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Freedom Is A Road . . .

seldom traveled by the multitudes. –Frederick Douglass

As the Fourth of July weekend approaches here in the States, I would like the reader to know I do not appreciate politics at any level.  While the introductory quote may come into question, the point I will centralize my efforts on is the word freedom. While researching, digesting then applying what you have learned into the creation of your own style, in the beginning there has to be structure. The structure helps one and through repetition, have a solid foundation. Or as Allen Iverson said many years ago, “we talkin’ about practice!” 

When you become comfortable, this is the time for honest expression of one’s self. To truly indulge life and love, one must be free.  Dressing well is your book cover.  The story inside must match the what the book cover offers.  Freedom, in what you wear and how you wear it.  Taking a timeless piece of clothing and adding something a bit avant-garde whether it be rolling the sleeves up slightly on your navy blazer or wearing colors that pop.  It is something you embrace and wear flawlessly without constraints of negativity.  Freedom.  Think of those traditionalists who adhere strictly to the standard and are afraid to steer themselves in another direction.  It has zero to eliminating the standbys, for these are proven, to go Pitti Uomo.  It has to do with striking a balance in what you wear and how you wear it.  Freedom.  Everyone wants change but how many are willing to change?  Change is a simple process but difficult for many to execute.  To change you have to free yourself of whatever that disrupts your flow.  If one is wearing a suit with a standard white pocket square, would it hurt to change it out for something non-traditional but vibrant?  Freedom to work your personality into how you dress.  At the opposite end of the spectrum, what if you are content with how you dress?  Wearing the same things could be looked at by the other side as blasé blah.  Are you truly content if you are not expanding your boundaries, studying and experimenting style-wise?   Are you free if follow the standard to the letter without exploring improvisation?  Be the jazz saxophonist who breaks protocol and incorporates trills into his or her first solo!  Learn how to adopt as well as adapt.  Or a better way to make my point is something Bruce Lee once said, “Absorb what is useful, discard what is useless and add what is specifically your own.”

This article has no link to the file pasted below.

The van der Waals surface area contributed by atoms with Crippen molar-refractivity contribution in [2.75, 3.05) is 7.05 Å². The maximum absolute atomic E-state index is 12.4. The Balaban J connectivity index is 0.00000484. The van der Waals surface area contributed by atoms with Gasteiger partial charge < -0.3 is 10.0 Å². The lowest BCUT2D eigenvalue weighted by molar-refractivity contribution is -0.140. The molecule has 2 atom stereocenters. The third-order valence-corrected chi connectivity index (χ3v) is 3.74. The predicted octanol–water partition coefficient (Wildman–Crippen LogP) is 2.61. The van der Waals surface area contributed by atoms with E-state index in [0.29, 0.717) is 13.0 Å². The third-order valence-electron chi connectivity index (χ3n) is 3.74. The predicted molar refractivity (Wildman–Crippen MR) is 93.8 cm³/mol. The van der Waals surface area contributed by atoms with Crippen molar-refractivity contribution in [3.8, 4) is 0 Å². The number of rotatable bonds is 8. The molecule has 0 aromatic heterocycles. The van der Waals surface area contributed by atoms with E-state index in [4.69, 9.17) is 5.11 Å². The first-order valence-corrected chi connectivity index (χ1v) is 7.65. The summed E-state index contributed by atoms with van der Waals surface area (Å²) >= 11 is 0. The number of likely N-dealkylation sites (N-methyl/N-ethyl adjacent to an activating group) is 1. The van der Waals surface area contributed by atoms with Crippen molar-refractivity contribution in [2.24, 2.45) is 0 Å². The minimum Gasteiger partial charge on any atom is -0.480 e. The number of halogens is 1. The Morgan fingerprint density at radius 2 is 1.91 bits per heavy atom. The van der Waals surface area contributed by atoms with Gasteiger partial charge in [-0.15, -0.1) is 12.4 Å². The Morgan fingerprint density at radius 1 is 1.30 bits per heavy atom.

We, sometimes get caught in a cycle, a routine.  I am not stating it is bad.  As mentioned earlier, structure is important. But as an individual with a solid foundation, you have to separate yourself from the crowd.  Free yourself and expand your style endlessly!  Until next time, jal ga! 

 

*Featured picture: Waistcoat by Perry Ellis, shirt by Paul Smith, tie by Daniel De Fasson, pocket square by Santostephano, pants by Dockers, watch by Movado

*Supplemental picture: Jacket by Merona, shirt by Alfani, pocket square by The SquarExtraordinaire, pants by Dockers, shoes by Sebago, watch by Stuhrling Original, sunglasses by Nautica 

If You Make A Mistake . . .

Do not be afraid to correct it. -Confucius

I read a variety of subjects quite regularly.  I mostly indulge Eastern philosophy.  The above quote resonated with me and I reason it should with the reader as you decide which direction you are going in creating your own style.

For decades, I have always attempted to dress well and dress age-compliant.  I’ve seen & have partook in some trends.  I recall the late 80s and early 90s when over sized polka dot shirts, Mandarin collar dress shirts, baggy dress pants, Georgio Brutini shoes, designer jeans as well as track suits were in play.  But in the end, I have always had to ask myself, “will this work for me?”

Whether you’ve been out of the game for a while, are looking to improve your appearance or just starting out, you will make mistakes.  Whether it is sizing down when you should have not, purchasing skinny jeans when you have no business wearing them or ordering clothes from the UK or Asia and not taking into consideration their sizing charts, the list goes on.  This isn’t a shit happens moment. Most mistakes can be avoided and be kept to a minimum.  As I stressed in an earlier writing, research!  With the technological advances bestowed upon us, there is no excuse for not doing a thorough sweep on-line for recommendations, reviews, comparisons, forum boards, etc.  Even though the world wide web has provided us with such shopping delicacies, visiting brick and mortars is still relevant.  When shopping in person, think of it as forging an interpersonal relationship with a well qualified salesperson juxtaposed to having an on-line relationship with a website customer service rep.  We, sometimes overanalyze.  If we do this, we miss some things that never required so much thought.  Think bout it.  Jal ga!

*Featured picture: Jacket by Mossimo, shirt by Tommy Hilfiger, pocket square by The SquarExtraordinaire, pants by Banana Republic, socks by Van Heusen, watch by Invicta

*Supplemental picture: Jacket by Merona, shirt by Geoffrey Beene, pocket square by Feather And Smith, jeans by Levis, socks by Perry Ellis, shoes by Allen Edmonds, watch by Stuhrling Original